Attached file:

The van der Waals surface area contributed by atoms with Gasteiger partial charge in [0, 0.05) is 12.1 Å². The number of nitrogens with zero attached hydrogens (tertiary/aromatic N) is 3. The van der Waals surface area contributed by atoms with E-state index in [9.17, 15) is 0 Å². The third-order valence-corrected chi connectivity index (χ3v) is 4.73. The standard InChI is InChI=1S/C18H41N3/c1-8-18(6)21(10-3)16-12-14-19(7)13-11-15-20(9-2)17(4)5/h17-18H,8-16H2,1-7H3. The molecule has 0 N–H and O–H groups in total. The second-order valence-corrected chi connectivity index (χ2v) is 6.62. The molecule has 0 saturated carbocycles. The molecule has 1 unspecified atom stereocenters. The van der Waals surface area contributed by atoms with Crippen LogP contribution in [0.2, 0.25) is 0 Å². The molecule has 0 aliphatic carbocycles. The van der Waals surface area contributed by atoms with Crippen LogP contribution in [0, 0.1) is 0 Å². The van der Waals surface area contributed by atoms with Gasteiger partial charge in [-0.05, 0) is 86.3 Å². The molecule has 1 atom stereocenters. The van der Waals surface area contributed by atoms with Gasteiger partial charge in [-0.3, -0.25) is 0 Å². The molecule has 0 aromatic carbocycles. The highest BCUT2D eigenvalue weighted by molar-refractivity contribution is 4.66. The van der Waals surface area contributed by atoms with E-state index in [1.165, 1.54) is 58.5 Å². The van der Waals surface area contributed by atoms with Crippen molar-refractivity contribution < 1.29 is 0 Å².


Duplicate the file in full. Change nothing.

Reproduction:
The van der Waals surface area contributed by atoms with Gasteiger partial charge in [0, 0.05) is 12.1 Å². The number of nitrogens with zero attached hydrogens (tertiary/aromatic N) is 3. The van der Waals surface area contributed by atoms with E-state index in [9.17, 15) is 0 Å². The third-order valence-corrected chi connectivity index (χ3v) is 4.73. The standard InChI is InChI=1S/C18H41N3/c1-8-18(6)21(10-3)16-12-14-19(7)13-11-15-20(9-2)17(4)5/h17-18H,8-16H2,1-7H3. The molecule has 0 N–H and O–H groups in total. The second-order valence-corrected chi connectivity index (χ2v) is 6.62. The molecule has 0 saturated carbocycles. The molecule has 1 unspecified atom stereocenters. The van der Waals surface area contributed by atoms with Crippen LogP contribution in [0.2, 0.25) is 0 Å². The molecule has 0 aliphatic carbocycles. The van der Waals surface area contributed by atoms with Crippen LogP contribution in [0, 0.1) is 0 Å². The van der Waals surface area contributed by atoms with Gasteiger partial charge in [-0.05, 0) is 86.3 Å². The molecule has 1 atom stereocenters. The van der Waals surface area contributed by atoms with Gasteiger partial charge in [-0.3, -0.25) is 0 Å². The molecule has 0 aromatic carbocycles. The highest BCUT2D eigenvalue weighted by molar-refractivity contribution is 4.66. The van der Waals surface area contributed by atoms with E-state index in [1.165, 1.54) is 58.5 Å². The van der Waals surface area contributed by atoms with Crippen molar-refractivity contribution < 1.29 is 0 Å².